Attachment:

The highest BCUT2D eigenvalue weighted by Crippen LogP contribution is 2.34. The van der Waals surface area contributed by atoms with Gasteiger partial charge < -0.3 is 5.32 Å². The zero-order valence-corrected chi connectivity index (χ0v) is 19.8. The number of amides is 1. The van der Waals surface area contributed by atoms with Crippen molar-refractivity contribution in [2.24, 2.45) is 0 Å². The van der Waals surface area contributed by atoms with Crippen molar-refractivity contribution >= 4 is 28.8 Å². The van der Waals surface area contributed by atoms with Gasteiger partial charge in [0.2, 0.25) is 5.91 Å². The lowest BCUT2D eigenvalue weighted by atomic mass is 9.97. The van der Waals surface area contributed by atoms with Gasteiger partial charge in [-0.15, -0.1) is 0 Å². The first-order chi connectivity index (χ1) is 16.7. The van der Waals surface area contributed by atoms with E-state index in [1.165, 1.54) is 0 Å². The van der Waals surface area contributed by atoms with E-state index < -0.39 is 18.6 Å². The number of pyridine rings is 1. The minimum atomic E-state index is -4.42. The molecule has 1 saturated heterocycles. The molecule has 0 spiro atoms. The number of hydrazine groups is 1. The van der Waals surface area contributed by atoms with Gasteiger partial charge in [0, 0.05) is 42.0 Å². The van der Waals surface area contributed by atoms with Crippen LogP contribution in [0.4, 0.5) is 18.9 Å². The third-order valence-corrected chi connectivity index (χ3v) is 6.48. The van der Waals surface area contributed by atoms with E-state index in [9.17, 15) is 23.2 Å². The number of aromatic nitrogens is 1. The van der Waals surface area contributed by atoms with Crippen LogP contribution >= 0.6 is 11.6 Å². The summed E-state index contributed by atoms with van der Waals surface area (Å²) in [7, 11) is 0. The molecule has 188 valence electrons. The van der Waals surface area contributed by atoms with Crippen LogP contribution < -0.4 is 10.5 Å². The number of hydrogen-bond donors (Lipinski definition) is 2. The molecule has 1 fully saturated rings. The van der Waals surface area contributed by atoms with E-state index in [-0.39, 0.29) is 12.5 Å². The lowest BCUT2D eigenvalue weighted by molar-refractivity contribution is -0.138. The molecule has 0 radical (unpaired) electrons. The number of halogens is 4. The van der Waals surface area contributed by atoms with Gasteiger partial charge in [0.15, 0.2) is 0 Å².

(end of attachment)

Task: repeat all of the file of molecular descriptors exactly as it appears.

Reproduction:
The highest BCUT2D eigenvalue weighted by Crippen LogP contribution is 2.34. The van der Waals surface area contributed by atoms with Gasteiger partial charge < -0.3 is 5.32 Å². The zero-order valence-corrected chi connectivity index (χ0v) is 19.8. The number of amides is 1. The van der Waals surface area contributed by atoms with Crippen molar-refractivity contribution in [2.24, 2.45) is 0 Å². The van der Waals surface area contributed by atoms with Crippen molar-refractivity contribution >= 4 is 28.8 Å². The van der Waals surface area contributed by atoms with Gasteiger partial charge in [0.2, 0.25) is 5.91 Å². The lowest BCUT2D eigenvalue weighted by atomic mass is 9.97. The van der Waals surface area contributed by atoms with Gasteiger partial charge in [-0.15, -0.1) is 0 Å². The first-order chi connectivity index (χ1) is 16.7. The van der Waals surface area contributed by atoms with E-state index in [1.165, 1.54) is 0 Å². The van der Waals surface area contributed by atoms with E-state index < -0.39 is 18.6 Å². The number of pyridine rings is 1. The minimum atomic E-state index is -4.42. The molecule has 1 saturated heterocycles. The molecule has 0 spiro atoms. The number of hydrazine groups is 1. The van der Waals surface area contributed by atoms with Gasteiger partial charge in [0, 0.05) is 42.0 Å². The van der Waals surface area contributed by atoms with Crippen LogP contribution in [0.4, 0.5) is 18.9 Å². The third-order valence-corrected chi connectivity index (χ3v) is 6.48. The van der Waals surface area contributed by atoms with E-state index in [9.17, 15) is 23.2 Å². The number of aromatic nitrogens is 1. The van der Waals surface area contributed by atoms with Crippen LogP contribution >= 0.6 is 11.6 Å². The summed E-state index contributed by atoms with van der Waals surface area (Å²) in [7, 11) is 0. The molecule has 188 valence electrons. The van der Waals surface area contributed by atoms with Crippen LogP contribution < -0.4 is 10.5 Å². The number of hydrogen-bond donors (Lipinski definition) is 2. The molecule has 1 fully saturated rings. The van der Waals surface area contributed by atoms with E-state index in [-0.39, 0.29) is 12.5 Å². The lowest BCUT2D eigenvalue weighted by molar-refractivity contribution is -0.138. The molecule has 0 radical (unpaired) electrons. The number of halogens is 4. The van der Waals surface area contributed by atoms with Gasteiger partial charge in [0.15, 0.2) is 0 Å².